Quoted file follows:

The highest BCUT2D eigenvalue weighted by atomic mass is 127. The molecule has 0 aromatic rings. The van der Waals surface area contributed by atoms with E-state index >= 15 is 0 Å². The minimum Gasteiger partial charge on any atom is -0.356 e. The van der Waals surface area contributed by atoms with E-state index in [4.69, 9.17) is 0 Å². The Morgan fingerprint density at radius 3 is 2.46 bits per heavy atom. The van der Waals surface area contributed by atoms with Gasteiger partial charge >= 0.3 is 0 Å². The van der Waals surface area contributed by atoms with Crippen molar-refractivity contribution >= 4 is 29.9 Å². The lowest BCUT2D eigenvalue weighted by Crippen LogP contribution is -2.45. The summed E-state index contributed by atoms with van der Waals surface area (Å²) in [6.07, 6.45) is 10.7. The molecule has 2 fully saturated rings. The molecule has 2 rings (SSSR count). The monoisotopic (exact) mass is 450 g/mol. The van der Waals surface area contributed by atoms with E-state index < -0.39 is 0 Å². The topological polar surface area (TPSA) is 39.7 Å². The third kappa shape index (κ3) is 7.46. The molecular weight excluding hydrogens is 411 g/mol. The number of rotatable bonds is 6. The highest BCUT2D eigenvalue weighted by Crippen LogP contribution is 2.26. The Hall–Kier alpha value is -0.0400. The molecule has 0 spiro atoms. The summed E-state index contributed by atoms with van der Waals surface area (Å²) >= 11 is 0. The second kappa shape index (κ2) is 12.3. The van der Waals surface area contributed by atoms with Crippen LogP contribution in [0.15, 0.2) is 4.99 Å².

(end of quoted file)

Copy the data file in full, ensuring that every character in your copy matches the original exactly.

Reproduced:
The highest BCUT2D eigenvalue weighted by atomic mass is 127. The molecule has 0 aromatic rings. The van der Waals surface area contributed by atoms with E-state index >= 15 is 0 Å². The minimum Gasteiger partial charge on any atom is -0.356 e. The van der Waals surface area contributed by atoms with E-state index in [4.69, 9.17) is 0 Å². The Morgan fingerprint density at radius 3 is 2.46 bits per heavy atom. The van der Waals surface area contributed by atoms with Gasteiger partial charge >= 0.3 is 0 Å². The van der Waals surface area contributed by atoms with Crippen molar-refractivity contribution >= 4 is 29.9 Å². The lowest BCUT2D eigenvalue weighted by Crippen LogP contribution is -2.45. The summed E-state index contributed by atoms with van der Waals surface area (Å²) in [6.07, 6.45) is 10.7. The molecule has 2 fully saturated rings. The molecule has 2 rings (SSSR count). The monoisotopic (exact) mass is 450 g/mol. The van der Waals surface area contributed by atoms with E-state index < -0.39 is 0 Å². The topological polar surface area (TPSA) is 39.7 Å². The third kappa shape index (κ3) is 7.46. The molecular weight excluding hydrogens is 411 g/mol. The number of rotatable bonds is 6. The highest BCUT2D eigenvalue weighted by Crippen LogP contribution is 2.26. The Hall–Kier alpha value is -0.0400. The molecule has 0 spiro atoms. The summed E-state index contributed by atoms with van der Waals surface area (Å²) >= 11 is 0. The second kappa shape index (κ2) is 12.3. The van der Waals surface area contributed by atoms with Crippen LogP contribution in [0.15, 0.2) is 4.99 Å².